Just stumbled across this paper on measuring and defining ‘fun’ visitor experiences – which sounds like a contradiction in terms, but is actually very interesting. http://www.adifferentviewonline.com/aam.asp

The Art of With – The impact of open source on the arts

Charles Leadbeater is back with a new essay, commissioned by Cornerhouse in Manchester.

theartofwith

The Art of With looks at the way in which communication, participation and engagement has shifted dramatically due to the power of the internet age, specifically web 2.0 – where we are empowered to give as well as take from the digital world. What does this mean for the arts? How can artists, audiences and stakeholders now make an impact on cultural provision? And how should they? What does it mean for the traditional model of programming and producing?

Rather cleverly, as well as publishing the document (under a creative commons licence – give and gain!) they’ve created an Art of With Wiki – to allow readers to comment on the document and have their voices heard. Very “with”.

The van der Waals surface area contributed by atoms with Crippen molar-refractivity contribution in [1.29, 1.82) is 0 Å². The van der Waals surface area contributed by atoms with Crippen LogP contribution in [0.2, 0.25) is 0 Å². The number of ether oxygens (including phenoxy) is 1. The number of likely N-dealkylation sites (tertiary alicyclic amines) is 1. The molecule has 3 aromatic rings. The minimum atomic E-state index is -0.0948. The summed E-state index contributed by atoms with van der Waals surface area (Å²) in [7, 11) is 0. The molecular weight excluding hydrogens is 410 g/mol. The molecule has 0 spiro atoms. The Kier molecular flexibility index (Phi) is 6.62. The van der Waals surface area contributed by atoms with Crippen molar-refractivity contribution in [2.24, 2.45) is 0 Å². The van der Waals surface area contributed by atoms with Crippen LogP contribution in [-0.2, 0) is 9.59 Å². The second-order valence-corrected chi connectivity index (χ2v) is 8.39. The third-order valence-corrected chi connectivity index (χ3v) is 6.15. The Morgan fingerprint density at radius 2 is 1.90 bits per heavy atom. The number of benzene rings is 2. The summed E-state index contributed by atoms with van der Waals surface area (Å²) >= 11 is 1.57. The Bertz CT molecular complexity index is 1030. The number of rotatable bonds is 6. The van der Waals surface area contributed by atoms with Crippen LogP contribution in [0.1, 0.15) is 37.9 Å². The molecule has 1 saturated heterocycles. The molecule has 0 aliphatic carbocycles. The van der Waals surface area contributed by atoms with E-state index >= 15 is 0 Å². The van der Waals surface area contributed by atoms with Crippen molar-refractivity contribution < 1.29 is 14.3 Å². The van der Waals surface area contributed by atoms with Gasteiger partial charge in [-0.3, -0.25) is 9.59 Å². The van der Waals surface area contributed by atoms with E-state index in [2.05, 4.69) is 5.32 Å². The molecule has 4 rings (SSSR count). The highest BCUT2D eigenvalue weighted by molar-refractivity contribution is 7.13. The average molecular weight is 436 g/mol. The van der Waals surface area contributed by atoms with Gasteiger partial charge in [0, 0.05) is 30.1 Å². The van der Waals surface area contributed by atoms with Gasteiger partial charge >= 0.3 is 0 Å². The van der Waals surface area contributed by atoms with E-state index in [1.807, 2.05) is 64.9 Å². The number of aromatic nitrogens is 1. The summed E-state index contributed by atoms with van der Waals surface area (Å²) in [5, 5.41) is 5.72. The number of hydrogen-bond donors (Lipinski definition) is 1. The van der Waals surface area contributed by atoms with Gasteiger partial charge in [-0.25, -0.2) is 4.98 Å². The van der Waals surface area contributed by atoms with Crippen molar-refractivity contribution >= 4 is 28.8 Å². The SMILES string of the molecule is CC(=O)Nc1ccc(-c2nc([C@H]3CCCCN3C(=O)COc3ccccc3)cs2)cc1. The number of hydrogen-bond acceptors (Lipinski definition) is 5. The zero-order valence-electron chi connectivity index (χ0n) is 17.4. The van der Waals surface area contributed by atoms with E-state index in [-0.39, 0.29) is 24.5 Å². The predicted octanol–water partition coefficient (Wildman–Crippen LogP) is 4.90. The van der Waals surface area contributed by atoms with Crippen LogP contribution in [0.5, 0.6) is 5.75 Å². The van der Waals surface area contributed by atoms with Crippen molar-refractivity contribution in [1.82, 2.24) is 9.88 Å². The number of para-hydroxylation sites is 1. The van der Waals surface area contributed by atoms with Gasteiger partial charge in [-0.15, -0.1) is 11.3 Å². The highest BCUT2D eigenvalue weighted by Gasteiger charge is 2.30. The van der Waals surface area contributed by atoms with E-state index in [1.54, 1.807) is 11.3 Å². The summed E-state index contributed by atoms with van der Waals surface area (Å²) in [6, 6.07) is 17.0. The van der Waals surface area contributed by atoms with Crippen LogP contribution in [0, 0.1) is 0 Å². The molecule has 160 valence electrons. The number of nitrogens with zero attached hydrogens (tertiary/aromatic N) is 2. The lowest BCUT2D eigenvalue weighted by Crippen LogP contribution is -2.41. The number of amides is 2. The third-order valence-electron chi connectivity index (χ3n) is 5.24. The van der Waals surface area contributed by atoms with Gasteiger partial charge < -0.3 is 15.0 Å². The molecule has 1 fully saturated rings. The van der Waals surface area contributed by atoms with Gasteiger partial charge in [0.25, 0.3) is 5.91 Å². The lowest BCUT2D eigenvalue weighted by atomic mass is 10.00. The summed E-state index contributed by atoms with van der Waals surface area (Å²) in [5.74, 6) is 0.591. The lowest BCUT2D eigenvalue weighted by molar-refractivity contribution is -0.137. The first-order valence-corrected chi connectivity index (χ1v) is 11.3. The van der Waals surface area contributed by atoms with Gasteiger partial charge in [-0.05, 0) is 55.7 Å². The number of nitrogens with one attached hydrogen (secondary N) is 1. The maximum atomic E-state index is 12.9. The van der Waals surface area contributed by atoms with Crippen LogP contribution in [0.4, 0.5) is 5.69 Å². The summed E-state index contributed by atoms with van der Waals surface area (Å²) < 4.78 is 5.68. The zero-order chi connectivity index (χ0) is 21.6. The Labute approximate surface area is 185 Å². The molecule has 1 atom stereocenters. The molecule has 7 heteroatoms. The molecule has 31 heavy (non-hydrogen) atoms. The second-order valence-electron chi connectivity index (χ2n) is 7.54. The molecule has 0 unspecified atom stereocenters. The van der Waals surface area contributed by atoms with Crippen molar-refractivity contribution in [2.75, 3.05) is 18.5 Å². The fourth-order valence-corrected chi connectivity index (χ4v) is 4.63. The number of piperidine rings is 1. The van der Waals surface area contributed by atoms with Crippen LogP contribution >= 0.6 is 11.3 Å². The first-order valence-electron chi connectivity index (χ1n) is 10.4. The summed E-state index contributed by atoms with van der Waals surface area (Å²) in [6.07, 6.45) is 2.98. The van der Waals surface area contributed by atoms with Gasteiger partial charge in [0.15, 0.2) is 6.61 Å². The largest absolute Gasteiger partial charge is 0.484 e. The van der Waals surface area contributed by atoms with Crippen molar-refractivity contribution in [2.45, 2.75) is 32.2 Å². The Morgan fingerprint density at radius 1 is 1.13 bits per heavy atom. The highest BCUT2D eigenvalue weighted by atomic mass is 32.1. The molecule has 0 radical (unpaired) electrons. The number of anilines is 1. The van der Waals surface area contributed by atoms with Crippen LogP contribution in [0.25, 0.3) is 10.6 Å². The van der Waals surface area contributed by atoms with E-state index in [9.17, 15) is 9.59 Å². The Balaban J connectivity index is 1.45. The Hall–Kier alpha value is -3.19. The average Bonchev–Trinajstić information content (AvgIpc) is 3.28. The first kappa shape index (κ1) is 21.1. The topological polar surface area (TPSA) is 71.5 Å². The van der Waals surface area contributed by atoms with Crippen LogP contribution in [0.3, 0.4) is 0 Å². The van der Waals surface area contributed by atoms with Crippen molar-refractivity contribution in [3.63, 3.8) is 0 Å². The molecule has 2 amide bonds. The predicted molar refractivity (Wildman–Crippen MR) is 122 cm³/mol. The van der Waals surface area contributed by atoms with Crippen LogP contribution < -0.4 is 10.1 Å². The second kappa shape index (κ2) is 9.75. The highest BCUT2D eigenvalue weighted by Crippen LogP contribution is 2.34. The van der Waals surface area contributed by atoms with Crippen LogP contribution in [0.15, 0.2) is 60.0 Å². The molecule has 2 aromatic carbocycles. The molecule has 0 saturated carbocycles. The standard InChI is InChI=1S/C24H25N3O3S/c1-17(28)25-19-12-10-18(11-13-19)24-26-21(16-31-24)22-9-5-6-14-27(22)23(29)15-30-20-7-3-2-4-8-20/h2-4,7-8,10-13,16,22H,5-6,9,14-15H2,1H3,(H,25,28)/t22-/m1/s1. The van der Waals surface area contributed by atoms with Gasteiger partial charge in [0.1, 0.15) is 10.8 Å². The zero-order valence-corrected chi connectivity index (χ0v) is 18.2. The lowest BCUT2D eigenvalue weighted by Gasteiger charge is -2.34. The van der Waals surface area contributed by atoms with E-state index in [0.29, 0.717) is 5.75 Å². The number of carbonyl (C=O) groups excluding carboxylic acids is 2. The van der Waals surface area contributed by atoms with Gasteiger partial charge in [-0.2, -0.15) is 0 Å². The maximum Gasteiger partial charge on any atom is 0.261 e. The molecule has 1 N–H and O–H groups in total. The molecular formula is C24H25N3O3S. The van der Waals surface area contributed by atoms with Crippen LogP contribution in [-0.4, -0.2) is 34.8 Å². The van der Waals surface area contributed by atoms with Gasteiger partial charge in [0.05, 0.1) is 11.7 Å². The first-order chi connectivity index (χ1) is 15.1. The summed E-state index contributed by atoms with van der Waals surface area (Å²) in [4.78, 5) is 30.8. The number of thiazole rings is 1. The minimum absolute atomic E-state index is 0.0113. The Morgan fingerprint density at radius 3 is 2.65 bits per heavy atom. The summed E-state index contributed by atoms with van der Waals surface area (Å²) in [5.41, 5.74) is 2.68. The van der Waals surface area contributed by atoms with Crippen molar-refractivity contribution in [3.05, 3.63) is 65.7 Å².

This essay is being followed up by a seminar about the issues raised in the paper, at Cornerhouse on the 24th of June. To book your place visit the Cornerhouse website. If you do go, be sure to say hello to Sarah, our Strategic Projects Director.

After the Crunch

A bleak budget just announced and with the only certainty that cuts to public spending will be made – what do those working in the creative economies really think?

‘After The Crunch, is a collaborative response to the global recession from those operating in the creative economy featuring contributions from prominent UK and international creative leaders and economists including Charles Leadbeater, Richard Florida, Iwona Blazwick, Edna dos Santos-Duisenberg, Stuart Cunningham, Will Hutton, Martin Bright and many more…’

You can download it free from Creative Choices website and also blog your responses too.